A student has been arrested and charged with hate crime after allegedly painting a swastika on the side of a building on the University of Connecticut campus, police said Thursday.
Kristopher Pieper, 21, a junior from Enfield, Connecticut, was arrested Thursday and charged with intimidation based on bigotry or bias and criminal mischief, according to a police press release, provided by the school to USA TODAY.
Police had identified him as someone interested in spray painting a swastika on the UConn chemistry building, directly across from the School’s Hillel Chapter, a Jewish campus organization that has members in worldwide. Pieper is said to have painted the Nazi symbol on the first day of Passover on March 27.
Days later, another swastika and another Nazi symbol were spray painted near the Austin building, a short walk from the chemistry building. Although police believe the incidents are related, Pieper was only charged with drawing the first one, The Hartford Courant reported.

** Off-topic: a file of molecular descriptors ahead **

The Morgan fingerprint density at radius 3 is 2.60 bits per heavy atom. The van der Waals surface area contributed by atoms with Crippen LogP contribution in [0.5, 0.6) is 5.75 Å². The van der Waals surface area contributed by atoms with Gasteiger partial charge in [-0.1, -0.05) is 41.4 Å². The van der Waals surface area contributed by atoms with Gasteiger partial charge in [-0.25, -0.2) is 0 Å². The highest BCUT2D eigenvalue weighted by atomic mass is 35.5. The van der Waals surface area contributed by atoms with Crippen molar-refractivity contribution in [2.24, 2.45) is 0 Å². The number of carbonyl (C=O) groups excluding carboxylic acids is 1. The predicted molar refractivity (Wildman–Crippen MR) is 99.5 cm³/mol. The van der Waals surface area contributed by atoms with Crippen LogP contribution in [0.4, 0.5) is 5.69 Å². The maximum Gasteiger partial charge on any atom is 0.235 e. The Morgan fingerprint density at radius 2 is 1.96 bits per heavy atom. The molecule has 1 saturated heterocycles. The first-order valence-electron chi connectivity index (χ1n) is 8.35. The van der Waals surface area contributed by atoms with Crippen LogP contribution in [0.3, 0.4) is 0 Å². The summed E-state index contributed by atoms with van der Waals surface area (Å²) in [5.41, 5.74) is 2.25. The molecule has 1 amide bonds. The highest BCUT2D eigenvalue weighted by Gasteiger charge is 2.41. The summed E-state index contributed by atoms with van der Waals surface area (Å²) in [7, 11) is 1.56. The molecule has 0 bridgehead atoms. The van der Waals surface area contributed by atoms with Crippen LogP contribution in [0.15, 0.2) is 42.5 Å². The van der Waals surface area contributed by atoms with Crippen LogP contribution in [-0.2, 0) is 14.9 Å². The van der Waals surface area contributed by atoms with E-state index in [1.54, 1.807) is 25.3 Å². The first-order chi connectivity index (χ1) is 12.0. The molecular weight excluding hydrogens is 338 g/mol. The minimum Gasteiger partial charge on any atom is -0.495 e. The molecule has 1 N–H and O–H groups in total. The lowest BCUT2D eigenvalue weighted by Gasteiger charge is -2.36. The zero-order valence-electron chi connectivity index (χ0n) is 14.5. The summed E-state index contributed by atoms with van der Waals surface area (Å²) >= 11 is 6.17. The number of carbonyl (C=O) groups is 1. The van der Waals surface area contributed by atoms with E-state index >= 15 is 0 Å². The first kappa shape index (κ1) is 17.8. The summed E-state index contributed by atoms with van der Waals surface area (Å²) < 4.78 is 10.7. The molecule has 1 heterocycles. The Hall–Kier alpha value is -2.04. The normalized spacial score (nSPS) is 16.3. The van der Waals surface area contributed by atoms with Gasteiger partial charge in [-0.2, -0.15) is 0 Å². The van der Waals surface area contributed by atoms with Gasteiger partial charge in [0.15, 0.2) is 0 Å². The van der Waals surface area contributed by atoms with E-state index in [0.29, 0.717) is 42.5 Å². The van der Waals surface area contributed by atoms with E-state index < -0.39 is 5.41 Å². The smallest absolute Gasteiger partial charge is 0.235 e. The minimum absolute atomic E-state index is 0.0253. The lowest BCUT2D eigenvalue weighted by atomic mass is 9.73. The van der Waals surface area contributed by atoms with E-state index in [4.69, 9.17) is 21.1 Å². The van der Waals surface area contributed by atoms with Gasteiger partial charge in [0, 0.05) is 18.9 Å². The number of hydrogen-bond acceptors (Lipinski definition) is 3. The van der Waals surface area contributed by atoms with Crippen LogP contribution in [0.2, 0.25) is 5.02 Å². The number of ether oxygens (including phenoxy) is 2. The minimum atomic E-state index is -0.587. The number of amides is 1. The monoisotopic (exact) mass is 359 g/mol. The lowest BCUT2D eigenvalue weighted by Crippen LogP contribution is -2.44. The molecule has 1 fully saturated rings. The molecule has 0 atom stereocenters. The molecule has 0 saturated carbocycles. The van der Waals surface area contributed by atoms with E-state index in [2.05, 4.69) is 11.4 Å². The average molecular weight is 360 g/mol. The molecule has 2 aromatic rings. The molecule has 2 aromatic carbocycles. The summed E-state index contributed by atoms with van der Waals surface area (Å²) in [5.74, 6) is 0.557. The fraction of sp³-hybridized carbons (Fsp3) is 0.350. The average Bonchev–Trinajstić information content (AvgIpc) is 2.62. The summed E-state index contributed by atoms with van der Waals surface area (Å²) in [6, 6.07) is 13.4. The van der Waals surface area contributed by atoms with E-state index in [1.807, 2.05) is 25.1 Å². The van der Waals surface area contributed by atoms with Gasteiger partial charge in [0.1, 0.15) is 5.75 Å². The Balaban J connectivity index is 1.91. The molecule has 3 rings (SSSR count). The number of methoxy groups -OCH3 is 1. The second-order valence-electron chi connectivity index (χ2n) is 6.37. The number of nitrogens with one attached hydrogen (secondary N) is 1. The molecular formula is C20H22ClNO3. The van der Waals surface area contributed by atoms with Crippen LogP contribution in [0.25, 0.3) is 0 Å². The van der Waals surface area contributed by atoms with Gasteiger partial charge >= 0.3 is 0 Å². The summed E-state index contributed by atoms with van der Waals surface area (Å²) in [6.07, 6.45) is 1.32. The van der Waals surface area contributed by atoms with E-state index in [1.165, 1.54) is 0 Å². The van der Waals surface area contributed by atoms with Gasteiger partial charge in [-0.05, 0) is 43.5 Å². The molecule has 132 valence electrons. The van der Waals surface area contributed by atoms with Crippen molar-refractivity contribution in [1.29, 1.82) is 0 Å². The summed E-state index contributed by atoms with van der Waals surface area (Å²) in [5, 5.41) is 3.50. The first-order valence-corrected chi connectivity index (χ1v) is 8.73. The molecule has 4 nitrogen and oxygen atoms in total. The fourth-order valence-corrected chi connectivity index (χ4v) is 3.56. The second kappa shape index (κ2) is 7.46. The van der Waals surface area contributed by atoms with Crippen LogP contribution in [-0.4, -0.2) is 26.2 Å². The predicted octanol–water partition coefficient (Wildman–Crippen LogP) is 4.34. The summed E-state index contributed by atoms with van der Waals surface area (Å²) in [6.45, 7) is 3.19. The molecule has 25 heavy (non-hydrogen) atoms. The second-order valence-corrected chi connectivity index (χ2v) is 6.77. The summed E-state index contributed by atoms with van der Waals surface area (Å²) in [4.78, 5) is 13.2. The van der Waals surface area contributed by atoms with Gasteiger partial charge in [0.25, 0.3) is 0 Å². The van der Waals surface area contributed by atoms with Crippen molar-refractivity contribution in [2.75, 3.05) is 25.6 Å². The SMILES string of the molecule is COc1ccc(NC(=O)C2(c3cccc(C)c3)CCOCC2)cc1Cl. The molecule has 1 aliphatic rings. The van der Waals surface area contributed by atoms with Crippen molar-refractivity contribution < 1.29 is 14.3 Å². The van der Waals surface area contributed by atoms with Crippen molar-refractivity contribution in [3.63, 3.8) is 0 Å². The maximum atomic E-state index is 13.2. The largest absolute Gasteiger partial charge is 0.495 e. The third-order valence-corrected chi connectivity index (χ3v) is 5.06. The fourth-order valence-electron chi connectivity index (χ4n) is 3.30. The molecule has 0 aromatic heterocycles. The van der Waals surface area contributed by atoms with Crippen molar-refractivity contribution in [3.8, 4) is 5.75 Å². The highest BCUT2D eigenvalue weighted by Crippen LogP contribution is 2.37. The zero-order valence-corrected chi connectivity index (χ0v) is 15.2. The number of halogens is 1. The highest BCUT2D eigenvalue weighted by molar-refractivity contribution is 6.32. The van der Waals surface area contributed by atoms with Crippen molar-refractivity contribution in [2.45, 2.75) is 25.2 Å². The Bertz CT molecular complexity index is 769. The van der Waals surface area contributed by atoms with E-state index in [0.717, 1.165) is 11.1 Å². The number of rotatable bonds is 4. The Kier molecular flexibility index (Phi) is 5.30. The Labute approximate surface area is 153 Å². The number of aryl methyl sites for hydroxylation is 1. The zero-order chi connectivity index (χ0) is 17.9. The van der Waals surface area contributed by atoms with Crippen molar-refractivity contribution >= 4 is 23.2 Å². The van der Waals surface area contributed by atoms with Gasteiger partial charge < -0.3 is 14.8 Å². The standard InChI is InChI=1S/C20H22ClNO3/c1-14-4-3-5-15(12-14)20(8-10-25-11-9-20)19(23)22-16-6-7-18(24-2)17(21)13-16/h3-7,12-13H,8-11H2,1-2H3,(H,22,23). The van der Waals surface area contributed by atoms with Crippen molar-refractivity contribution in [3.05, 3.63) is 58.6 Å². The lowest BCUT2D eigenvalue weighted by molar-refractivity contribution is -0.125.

Police say they linked Pieper to the first swastika using video from the campus surveillance system, swipes from his school’s ID card, and data from UConn’s Wi-Fi network identifying his phone in the region, according to an arrest warrant obtained by USA TODAY.
After seizing her cell phone, police said in the warrant that they found images of swastikas both satirical and painted on the Austin building.
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During questioning, Pieper wrote a 10-page statement and apology to the Hillel community, writing that he was upset with certain Jewish religious practices, police said.
“I don’t hate Jews, I criticize them,” he wrote in the letter, according to the warrant.
Pieper also faces college penalties, but the school declined to say what it was, citing federal privacy laws.
UConn President Thomas Katsouleas said the spray paintings were “despicable acts” which “deeply disturbed our community” in a letter to students and the community on Thursday.
“Every member of our community – students, faculty, staff, alumni and guests – deserves to feel safe and respected at UConn,” he wrote. “Anyone who violates this principle is going against the values this university is supposed to uphold.”
UConn has determined that the total cost to remove the Nazi symbols is $ 260.
Edina Oestriecher, executive director of UConn Hillel, said there had been seven reported anti-Semitic incidents on campus this school year, including acts of graffiti and at least one assault on a Jewish student, who was attacked by several men as he returned home after a Passover. Seder, she said.
Contribute: The Associated Press